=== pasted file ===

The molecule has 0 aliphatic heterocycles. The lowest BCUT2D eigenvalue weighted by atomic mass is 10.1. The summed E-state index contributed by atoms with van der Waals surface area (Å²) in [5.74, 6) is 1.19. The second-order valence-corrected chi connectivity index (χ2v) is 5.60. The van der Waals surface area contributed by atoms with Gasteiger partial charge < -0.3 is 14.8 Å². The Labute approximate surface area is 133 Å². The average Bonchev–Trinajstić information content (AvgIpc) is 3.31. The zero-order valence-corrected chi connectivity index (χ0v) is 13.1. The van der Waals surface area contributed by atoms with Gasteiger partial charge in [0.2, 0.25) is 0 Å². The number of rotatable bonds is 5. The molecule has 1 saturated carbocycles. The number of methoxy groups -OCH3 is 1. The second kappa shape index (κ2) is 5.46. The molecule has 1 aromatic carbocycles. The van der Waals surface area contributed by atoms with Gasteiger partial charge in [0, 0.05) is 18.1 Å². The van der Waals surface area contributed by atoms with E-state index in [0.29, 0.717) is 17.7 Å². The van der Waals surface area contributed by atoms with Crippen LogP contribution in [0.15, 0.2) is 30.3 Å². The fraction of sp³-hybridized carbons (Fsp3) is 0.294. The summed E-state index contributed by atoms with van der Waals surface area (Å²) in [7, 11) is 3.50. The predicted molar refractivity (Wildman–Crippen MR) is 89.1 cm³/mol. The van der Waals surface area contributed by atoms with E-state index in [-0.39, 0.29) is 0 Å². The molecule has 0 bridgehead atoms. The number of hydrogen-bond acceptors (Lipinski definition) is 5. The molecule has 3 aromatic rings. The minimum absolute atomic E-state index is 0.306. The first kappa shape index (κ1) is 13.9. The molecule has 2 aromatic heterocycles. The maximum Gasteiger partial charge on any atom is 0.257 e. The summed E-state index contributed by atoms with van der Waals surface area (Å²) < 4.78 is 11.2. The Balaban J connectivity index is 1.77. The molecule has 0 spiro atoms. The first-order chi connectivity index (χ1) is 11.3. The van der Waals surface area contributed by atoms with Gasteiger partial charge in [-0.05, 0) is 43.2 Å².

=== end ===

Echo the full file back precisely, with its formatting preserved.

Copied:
The molecule has 0 aliphatic heterocycles. The lowest BCUT2D eigenvalue weighted by atomic mass is 10.1. The summed E-state index contributed by atoms with van der Waals surface area (Å²) in [5.74, 6) is 1.19. The second-order valence-corrected chi connectivity index (χ2v) is 5.60. The van der Waals surface area contributed by atoms with Gasteiger partial charge < -0.3 is 14.8 Å². The Labute approximate surface area is 133 Å². The average Bonchev–Trinajstić information content (AvgIpc) is 3.31. The zero-order valence-corrected chi connectivity index (χ0v) is 13.1. The van der Waals surface area contributed by atoms with Gasteiger partial charge in [0.2, 0.25) is 0 Å². The number of rotatable bonds is 5. The molecule has 1 saturated carbocycles. The number of methoxy groups -OCH3 is 1. The second kappa shape index (κ2) is 5.46. The molecule has 1 aromatic carbocycles. The van der Waals surface area contributed by atoms with Gasteiger partial charge in [0, 0.05) is 18.1 Å². The van der Waals surface area contributed by atoms with E-state index in [0.29, 0.717) is 17.7 Å². The van der Waals surface area contributed by atoms with Crippen LogP contribution in [0.15, 0.2) is 30.3 Å². The fraction of sp³-hybridized carbons (Fsp3) is 0.294. The summed E-state index contributed by atoms with van der Waals surface area (Å²) in [7, 11) is 3.50. The predicted molar refractivity (Wildman–Crippen MR) is 89.1 cm³/mol. The van der Waals surface area contributed by atoms with E-state index in [-0.39, 0.29) is 0 Å². The molecule has 0 bridgehead atoms. The number of hydrogen-bond acceptors (Lipinski definition) is 5. The molecule has 3 aromatic rings. The minimum absolute atomic E-state index is 0.306. The first kappa shape index (κ1) is 13.9. The molecule has 2 aromatic heterocycles. The maximum Gasteiger partial charge on any atom is 0.257 e. The summed E-state index contributed by atoms with van der Waals surface area (Å²) < 4.78 is 11.2. The Balaban J connectivity index is 1.77. The molecule has 0 spiro atoms. The first-order chi connectivity index (χ1) is 11.3. The van der Waals surface area contributed by atoms with Gasteiger partial charge in [-0.05, 0) is 43.2 Å².